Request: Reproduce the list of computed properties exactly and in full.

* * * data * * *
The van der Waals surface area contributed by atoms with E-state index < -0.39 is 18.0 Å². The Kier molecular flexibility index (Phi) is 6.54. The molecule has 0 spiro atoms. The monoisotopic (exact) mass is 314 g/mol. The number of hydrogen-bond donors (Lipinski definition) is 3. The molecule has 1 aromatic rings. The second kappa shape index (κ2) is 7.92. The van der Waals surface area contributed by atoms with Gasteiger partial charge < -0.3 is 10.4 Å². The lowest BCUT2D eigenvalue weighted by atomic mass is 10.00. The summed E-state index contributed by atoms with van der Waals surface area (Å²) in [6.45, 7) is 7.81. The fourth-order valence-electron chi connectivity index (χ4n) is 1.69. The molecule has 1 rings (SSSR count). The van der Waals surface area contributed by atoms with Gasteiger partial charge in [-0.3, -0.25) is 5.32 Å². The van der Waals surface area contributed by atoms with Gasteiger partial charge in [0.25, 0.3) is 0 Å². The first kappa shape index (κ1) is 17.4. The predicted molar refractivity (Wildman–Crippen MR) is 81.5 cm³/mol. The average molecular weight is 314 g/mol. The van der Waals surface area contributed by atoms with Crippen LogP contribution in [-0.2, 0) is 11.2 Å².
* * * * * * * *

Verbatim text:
The van der Waals surface area contributed by atoms with E-state index < -0.39 is 18.0 Å². The Kier molecular flexibility index (Phi) is 6.54. The molecule has 0 spiro atoms. The monoisotopic (exact) mass is 314 g/mol. The number of hydrogen-bond donors (Lipinski definition) is 3. The molecule has 1 aromatic rings. The second kappa shape index (κ2) is 7.92. The van der Waals surface area contributed by atoms with Gasteiger partial charge < -0.3 is 10.4 Å². The lowest BCUT2D eigenvalue weighted by atomic mass is 10.00. The summed E-state index contributed by atoms with van der Waals surface area (Å²) in [6.45, 7) is 7.81. The fourth-order valence-electron chi connectivity index (χ4n) is 1.69. The molecule has 1 rings (SSSR count). The van der Waals surface area contributed by atoms with Gasteiger partial charge in [-0.3, -0.25) is 5.32 Å². The van der Waals surface area contributed by atoms with Gasteiger partial charge in [0.25, 0.3) is 0 Å². The first kappa shape index (κ1) is 17.4. The predicted molar refractivity (Wildman–Crippen MR) is 81.5 cm³/mol. The average molecular weight is 314 g/mol. The van der Waals surface area contributed by atoms with Crippen LogP contribution in [-0.2, 0) is 11.2 Å².